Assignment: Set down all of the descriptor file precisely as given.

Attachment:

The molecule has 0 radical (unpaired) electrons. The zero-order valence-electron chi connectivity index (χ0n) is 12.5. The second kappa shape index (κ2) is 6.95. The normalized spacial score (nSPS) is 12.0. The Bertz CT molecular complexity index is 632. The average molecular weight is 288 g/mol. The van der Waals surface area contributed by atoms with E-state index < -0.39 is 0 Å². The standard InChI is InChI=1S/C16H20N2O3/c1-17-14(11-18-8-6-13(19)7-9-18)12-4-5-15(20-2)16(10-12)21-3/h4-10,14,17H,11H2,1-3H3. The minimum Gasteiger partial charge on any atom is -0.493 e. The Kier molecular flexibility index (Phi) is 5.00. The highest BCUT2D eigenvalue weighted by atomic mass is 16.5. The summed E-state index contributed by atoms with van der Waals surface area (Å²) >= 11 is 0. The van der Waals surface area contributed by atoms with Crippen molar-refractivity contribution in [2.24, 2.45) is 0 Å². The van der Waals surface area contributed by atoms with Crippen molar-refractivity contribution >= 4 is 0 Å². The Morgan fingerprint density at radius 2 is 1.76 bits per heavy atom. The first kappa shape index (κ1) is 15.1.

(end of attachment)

The molecule has 0 radical (unpaired) electrons. The zero-order valence-electron chi connectivity index (χ0n) is 12.5. The second kappa shape index (κ2) is 6.95. The normalized spacial score (nSPS) is 12.0. The Bertz CT molecular complexity index is 632. The average molecular weight is 288 g/mol. The van der Waals surface area contributed by atoms with E-state index < -0.39 is 0 Å². The standard InChI is InChI=1S/C16H20N2O3/c1-17-14(11-18-8-6-13(19)7-9-18)12-4-5-15(20-2)16(10-12)21-3/h4-10,14,17H,11H2,1-3H3. The minimum Gasteiger partial charge on any atom is -0.493 e. The Kier molecular flexibility index (Phi) is 5.00. The highest BCUT2D eigenvalue weighted by atomic mass is 16.5. The summed E-state index contributed by atoms with van der Waals surface area (Å²) >= 11 is 0. The van der Waals surface area contributed by atoms with Crippen molar-refractivity contribution in [2.24, 2.45) is 0 Å². The van der Waals surface area contributed by atoms with Crippen molar-refractivity contribution >= 4 is 0 Å². The Morgan fingerprint density at radius 2 is 1.76 bits per heavy atom. The first kappa shape index (κ1) is 15.1.